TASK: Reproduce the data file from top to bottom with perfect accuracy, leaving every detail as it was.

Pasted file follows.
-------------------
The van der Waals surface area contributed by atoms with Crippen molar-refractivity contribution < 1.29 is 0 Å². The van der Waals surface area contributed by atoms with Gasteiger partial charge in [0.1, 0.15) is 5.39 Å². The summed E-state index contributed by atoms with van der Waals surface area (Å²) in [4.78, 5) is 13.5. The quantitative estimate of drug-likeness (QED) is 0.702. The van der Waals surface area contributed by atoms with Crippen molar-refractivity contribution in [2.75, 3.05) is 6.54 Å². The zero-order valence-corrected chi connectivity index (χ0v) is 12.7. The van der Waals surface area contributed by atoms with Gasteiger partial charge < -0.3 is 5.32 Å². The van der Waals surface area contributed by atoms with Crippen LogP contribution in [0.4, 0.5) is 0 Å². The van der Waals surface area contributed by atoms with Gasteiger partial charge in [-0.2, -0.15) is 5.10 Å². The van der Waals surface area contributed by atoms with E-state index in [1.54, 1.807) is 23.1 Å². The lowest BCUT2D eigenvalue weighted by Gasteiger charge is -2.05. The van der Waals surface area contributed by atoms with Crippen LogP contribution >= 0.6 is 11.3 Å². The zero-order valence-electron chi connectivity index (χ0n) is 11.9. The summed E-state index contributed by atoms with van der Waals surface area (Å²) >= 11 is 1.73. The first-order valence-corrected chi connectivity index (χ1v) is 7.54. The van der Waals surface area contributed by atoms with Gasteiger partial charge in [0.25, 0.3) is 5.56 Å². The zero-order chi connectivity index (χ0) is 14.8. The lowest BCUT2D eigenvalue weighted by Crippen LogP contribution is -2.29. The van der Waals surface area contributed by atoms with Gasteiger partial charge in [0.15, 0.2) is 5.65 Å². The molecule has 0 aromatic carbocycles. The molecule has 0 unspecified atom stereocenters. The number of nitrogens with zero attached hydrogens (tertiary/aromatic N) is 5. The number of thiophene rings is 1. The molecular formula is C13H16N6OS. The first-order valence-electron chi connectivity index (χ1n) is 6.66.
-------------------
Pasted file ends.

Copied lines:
The van der Waals surface area contributed by atoms with Crippen molar-refractivity contribution < 1.29 is 0 Å². The van der Waals surface area contributed by atoms with Gasteiger partial charge in [0.1, 0.15) is 5.39 Å². The summed E-state index contributed by atoms with van der Waals surface area (Å²) in [4.78, 5) is 13.5. The quantitative estimate of drug-likeness (QED) is 0.702. The van der Waals surface area contributed by atoms with Crippen molar-refractivity contribution in [2.75, 3.05) is 6.54 Å². The zero-order valence-corrected chi connectivity index (χ0v) is 12.7. The van der Waals surface area contributed by atoms with Gasteiger partial charge < -0.3 is 5.32 Å². The van der Waals surface area contributed by atoms with Crippen LogP contribution in [0.4, 0.5) is 0 Å². The van der Waals surface area contributed by atoms with Gasteiger partial charge in [-0.2, -0.15) is 5.10 Å². The van der Waals surface area contributed by atoms with E-state index in [1.54, 1.807) is 23.1 Å². The lowest BCUT2D eigenvalue weighted by Gasteiger charge is -2.05. The van der Waals surface area contributed by atoms with Crippen LogP contribution >= 0.6 is 11.3 Å². The zero-order valence-electron chi connectivity index (χ0n) is 11.9. The summed E-state index contributed by atoms with van der Waals surface area (Å²) >= 11 is 1.73. The first-order valence-corrected chi connectivity index (χ1v) is 7.54. The van der Waals surface area contributed by atoms with Gasteiger partial charge in [0.25, 0.3) is 5.56 Å². The zero-order chi connectivity index (χ0) is 14.8. The lowest BCUT2D eigenvalue weighted by Crippen LogP contribution is -2.29. The van der Waals surface area contributed by atoms with Gasteiger partial charge in [0.15, 0.2) is 5.65 Å². The molecule has 0 aromatic carbocycles. The molecule has 0 unspecified atom stereocenters. The number of nitrogens with zero attached hydrogens (tertiary/aromatic N) is 5. The number of thiophene rings is 1. The molecular formula is C13H16N6OS. The first-order valence-electron chi connectivity index (χ1n) is 6.66.